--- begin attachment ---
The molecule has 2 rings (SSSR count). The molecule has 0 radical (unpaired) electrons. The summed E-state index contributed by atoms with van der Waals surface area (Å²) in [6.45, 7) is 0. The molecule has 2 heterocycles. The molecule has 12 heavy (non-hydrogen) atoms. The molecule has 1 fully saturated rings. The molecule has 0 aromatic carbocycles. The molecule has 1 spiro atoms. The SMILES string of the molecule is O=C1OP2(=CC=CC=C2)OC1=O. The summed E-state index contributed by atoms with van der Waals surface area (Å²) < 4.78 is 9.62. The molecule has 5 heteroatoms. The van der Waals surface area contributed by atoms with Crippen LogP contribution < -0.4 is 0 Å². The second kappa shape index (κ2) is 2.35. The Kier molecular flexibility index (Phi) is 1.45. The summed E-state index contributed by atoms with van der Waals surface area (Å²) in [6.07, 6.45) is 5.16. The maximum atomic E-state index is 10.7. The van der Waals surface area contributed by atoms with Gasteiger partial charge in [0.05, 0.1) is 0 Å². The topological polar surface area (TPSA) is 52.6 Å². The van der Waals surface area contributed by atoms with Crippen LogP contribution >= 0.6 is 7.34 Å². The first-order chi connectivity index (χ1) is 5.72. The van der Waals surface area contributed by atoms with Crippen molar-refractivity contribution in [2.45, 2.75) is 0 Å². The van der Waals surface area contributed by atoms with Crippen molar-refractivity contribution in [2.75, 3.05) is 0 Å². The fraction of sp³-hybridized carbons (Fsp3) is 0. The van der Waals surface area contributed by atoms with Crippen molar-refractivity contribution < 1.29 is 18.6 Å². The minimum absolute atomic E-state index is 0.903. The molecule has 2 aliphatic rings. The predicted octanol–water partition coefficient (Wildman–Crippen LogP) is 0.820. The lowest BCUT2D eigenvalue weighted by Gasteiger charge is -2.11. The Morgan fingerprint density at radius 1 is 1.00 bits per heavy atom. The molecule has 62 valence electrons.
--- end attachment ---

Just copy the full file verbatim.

The molecule has 2 rings (SSSR count). The molecule has 0 radical (unpaired) electrons. The summed E-state index contributed by atoms with van der Waals surface area (Å²) in [6.45, 7) is 0. The molecule has 2 heterocycles. The molecule has 12 heavy (non-hydrogen) atoms. The molecule has 1 fully saturated rings. The molecule has 0 aromatic carbocycles. The molecule has 1 spiro atoms. The SMILES string of the molecule is O=C1OP2(=CC=CC=C2)OC1=O. The summed E-state index contributed by atoms with van der Waals surface area (Å²) < 4.78 is 9.62. The molecule has 5 heteroatoms. The van der Waals surface area contributed by atoms with Crippen LogP contribution < -0.4 is 0 Å². The second kappa shape index (κ2) is 2.35. The Kier molecular flexibility index (Phi) is 1.45. The summed E-state index contributed by atoms with van der Waals surface area (Å²) in [6.07, 6.45) is 5.16. The maximum atomic E-state index is 10.7. The van der Waals surface area contributed by atoms with Gasteiger partial charge in [0.05, 0.1) is 0 Å². The topological polar surface area (TPSA) is 52.6 Å². The van der Waals surface area contributed by atoms with Crippen LogP contribution >= 0.6 is 7.34 Å². The first-order chi connectivity index (χ1) is 5.72. The van der Waals surface area contributed by atoms with Crippen molar-refractivity contribution in [2.45, 2.75) is 0 Å². The van der Waals surface area contributed by atoms with Crippen molar-refractivity contribution in [2.75, 3.05) is 0 Å². The fraction of sp³-hybridized carbons (Fsp3) is 0. The van der Waals surface area contributed by atoms with Crippen molar-refractivity contribution < 1.29 is 18.6 Å². The minimum absolute atomic E-state index is 0.903. The molecule has 2 aliphatic rings. The predicted octanol–water partition coefficient (Wildman–Crippen LogP) is 0.820. The lowest BCUT2D eigenvalue weighted by Gasteiger charge is -2.11. The Morgan fingerprint density at radius 1 is 1.00 bits per heavy atom. The molecule has 62 valence electrons.